What has been most challenging about sustaining a creative life in motherhood?

I can’t think of anything, lol.  I discovered a creative life and never looked back.

What’s been the best surprise about having a creative life in motherhood?

How it became the sole bread and butter for our family.  I never could have imagined that at the beginning of becoming a mother.  I still want to pinch myself every day that I get to do what I do.

What are the particular issues that come up for you as an artist in your field with children?

I’ve carefully chosen a handful of quotes in our line specifically for parents, grandparents or anyone that interacts with children.  These quotes have helped me and continue to do so.  Our children are little buddhas.  They can force us to be more patient, kind and also more thoughtful about how we live our lives.  From the words we say, the foods we eat, how we look at our bodies, etc.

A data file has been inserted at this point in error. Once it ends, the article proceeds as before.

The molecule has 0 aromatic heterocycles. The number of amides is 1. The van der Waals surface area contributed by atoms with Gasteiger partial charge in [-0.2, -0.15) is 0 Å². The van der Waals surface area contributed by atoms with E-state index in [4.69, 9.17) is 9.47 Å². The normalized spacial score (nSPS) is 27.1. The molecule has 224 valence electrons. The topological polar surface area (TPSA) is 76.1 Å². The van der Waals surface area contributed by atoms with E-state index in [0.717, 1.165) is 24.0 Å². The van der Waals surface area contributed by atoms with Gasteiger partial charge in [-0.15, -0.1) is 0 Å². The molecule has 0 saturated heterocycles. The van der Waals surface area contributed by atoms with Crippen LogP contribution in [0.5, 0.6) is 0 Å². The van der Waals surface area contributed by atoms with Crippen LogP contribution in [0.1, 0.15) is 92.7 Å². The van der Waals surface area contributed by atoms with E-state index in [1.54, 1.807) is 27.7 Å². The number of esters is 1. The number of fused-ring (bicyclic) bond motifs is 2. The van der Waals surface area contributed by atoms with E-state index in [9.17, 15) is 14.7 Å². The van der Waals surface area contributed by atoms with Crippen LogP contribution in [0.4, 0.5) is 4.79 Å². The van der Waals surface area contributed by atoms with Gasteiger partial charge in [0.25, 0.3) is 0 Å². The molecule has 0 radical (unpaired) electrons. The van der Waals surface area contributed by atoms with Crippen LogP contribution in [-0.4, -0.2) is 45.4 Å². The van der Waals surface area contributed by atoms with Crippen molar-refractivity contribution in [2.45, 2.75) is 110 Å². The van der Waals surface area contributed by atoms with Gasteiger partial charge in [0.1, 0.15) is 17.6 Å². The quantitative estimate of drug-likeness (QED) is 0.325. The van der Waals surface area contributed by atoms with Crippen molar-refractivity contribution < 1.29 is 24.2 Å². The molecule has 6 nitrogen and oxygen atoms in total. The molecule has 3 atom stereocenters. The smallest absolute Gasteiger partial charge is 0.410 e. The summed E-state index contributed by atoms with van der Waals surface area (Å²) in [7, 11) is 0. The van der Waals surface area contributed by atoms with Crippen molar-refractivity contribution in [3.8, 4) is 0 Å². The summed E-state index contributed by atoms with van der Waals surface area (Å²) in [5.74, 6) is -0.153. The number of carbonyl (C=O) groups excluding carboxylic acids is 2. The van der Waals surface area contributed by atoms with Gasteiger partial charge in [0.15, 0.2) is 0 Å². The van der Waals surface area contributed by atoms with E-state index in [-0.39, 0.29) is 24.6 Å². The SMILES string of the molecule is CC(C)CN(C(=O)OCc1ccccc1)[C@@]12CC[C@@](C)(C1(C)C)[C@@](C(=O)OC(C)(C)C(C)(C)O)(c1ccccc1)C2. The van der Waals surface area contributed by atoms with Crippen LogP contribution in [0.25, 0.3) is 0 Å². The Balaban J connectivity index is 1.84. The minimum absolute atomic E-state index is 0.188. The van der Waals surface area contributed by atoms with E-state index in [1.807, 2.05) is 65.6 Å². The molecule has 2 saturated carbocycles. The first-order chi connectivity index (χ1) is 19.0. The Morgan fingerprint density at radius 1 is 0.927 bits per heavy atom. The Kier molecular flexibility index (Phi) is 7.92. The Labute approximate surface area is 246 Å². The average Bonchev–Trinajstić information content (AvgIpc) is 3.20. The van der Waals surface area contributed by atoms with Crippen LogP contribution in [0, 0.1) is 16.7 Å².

What’s been the your most important source of inspiration for having a creative life as a mother?

Creating feeds my soul.  I know it sounds a little cheesy,  but it’s the truth.  It has changed the way I’ve made a home for my family.  It has become a part of me.  There’s no going back to a life where I’m not creating:  whether it be making food, painting, sewing, photography. It’s addictive and life feels very bland without it.  

Who are other artist mothers in your field that inspire you?

When my children were younger, I really resonated with SouleMama.  I read all of her books and followed her blog.  I have also met a handful of other moms in Reno/Tahoe area that are makers of some pretty rad art.  Emily Reid is one of them.  She was very supportive of what I was offering to the world early on.  I absolutely love her paintings.  Also, her energy and love for life is fun to be around.  Also, Heather River from Bespoke in Truckee is a very gifted artist and possibly one of the kindest human beings I know.  I’ve met a lot of creative souls over the years and they all inspire me.

Learn more about Mary and her work here:

www.mbartstudios.com

Insta: @mbartstudios